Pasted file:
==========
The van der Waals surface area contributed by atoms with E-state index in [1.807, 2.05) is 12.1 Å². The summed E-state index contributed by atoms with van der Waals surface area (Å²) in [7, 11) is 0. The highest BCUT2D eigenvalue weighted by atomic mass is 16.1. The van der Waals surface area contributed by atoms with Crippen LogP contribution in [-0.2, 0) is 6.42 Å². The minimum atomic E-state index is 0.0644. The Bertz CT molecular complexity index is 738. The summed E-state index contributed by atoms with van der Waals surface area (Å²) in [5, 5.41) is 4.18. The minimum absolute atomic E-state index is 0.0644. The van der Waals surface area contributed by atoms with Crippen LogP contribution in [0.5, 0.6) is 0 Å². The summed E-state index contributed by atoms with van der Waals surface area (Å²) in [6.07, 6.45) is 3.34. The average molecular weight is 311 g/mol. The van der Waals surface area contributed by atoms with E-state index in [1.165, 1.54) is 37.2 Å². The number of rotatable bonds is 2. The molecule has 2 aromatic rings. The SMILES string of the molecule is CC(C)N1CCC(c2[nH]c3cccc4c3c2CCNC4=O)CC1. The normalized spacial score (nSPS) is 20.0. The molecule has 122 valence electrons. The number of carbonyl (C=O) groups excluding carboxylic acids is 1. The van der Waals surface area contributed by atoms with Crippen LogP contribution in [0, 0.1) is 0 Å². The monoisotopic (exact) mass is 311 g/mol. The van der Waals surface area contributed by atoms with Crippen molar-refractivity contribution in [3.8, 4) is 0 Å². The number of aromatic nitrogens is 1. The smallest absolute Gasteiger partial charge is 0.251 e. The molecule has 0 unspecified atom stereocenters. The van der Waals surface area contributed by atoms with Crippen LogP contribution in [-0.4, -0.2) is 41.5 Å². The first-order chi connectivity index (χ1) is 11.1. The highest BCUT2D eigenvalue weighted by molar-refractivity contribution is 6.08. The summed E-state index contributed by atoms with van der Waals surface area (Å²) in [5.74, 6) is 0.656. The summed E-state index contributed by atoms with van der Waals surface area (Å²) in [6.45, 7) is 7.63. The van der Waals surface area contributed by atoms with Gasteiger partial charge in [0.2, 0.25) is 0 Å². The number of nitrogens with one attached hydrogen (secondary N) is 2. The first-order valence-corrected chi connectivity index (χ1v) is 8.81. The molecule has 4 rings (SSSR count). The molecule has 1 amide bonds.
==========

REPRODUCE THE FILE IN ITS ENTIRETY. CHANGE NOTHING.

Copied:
The van der Waals surface area contributed by atoms with E-state index in [1.807, 2.05) is 12.1 Å². The summed E-state index contributed by atoms with van der Waals surface area (Å²) in [7, 11) is 0. The highest BCUT2D eigenvalue weighted by atomic mass is 16.1. The van der Waals surface area contributed by atoms with Crippen LogP contribution in [-0.2, 0) is 6.42 Å². The minimum atomic E-state index is 0.0644. The Bertz CT molecular complexity index is 738. The summed E-state index contributed by atoms with van der Waals surface area (Å²) in [5, 5.41) is 4.18. The minimum absolute atomic E-state index is 0.0644. The van der Waals surface area contributed by atoms with Crippen LogP contribution in [0.5, 0.6) is 0 Å². The summed E-state index contributed by atoms with van der Waals surface area (Å²) in [6.07, 6.45) is 3.34. The average molecular weight is 311 g/mol. The van der Waals surface area contributed by atoms with E-state index in [1.165, 1.54) is 37.2 Å². The number of rotatable bonds is 2. The molecule has 2 aromatic rings. The SMILES string of the molecule is CC(C)N1CCC(c2[nH]c3cccc4c3c2CCNC4=O)CC1. The normalized spacial score (nSPS) is 20.0. The molecule has 122 valence electrons. The number of carbonyl (C=O) groups excluding carboxylic acids is 1. The van der Waals surface area contributed by atoms with Crippen LogP contribution in [0, 0.1) is 0 Å². The monoisotopic (exact) mass is 311 g/mol. The van der Waals surface area contributed by atoms with Crippen molar-refractivity contribution in [3.8, 4) is 0 Å². The number of aromatic nitrogens is 1. The smallest absolute Gasteiger partial charge is 0.251 e. The molecule has 0 unspecified atom stereocenters. The van der Waals surface area contributed by atoms with Crippen LogP contribution in [-0.4, -0.2) is 41.5 Å². The first-order chi connectivity index (χ1) is 11.1. The highest BCUT2D eigenvalue weighted by molar-refractivity contribution is 6.08. The summed E-state index contributed by atoms with van der Waals surface area (Å²) in [5.74, 6) is 0.656. The summed E-state index contributed by atoms with van der Waals surface area (Å²) in [6.45, 7) is 7.63. The van der Waals surface area contributed by atoms with Gasteiger partial charge in [0.2, 0.25) is 0 Å². The number of nitrogens with one attached hydrogen (secondary N) is 2. The first-order valence-corrected chi connectivity index (χ1v) is 8.81. The molecule has 4 rings (SSSR count). The molecule has 1 amide bonds.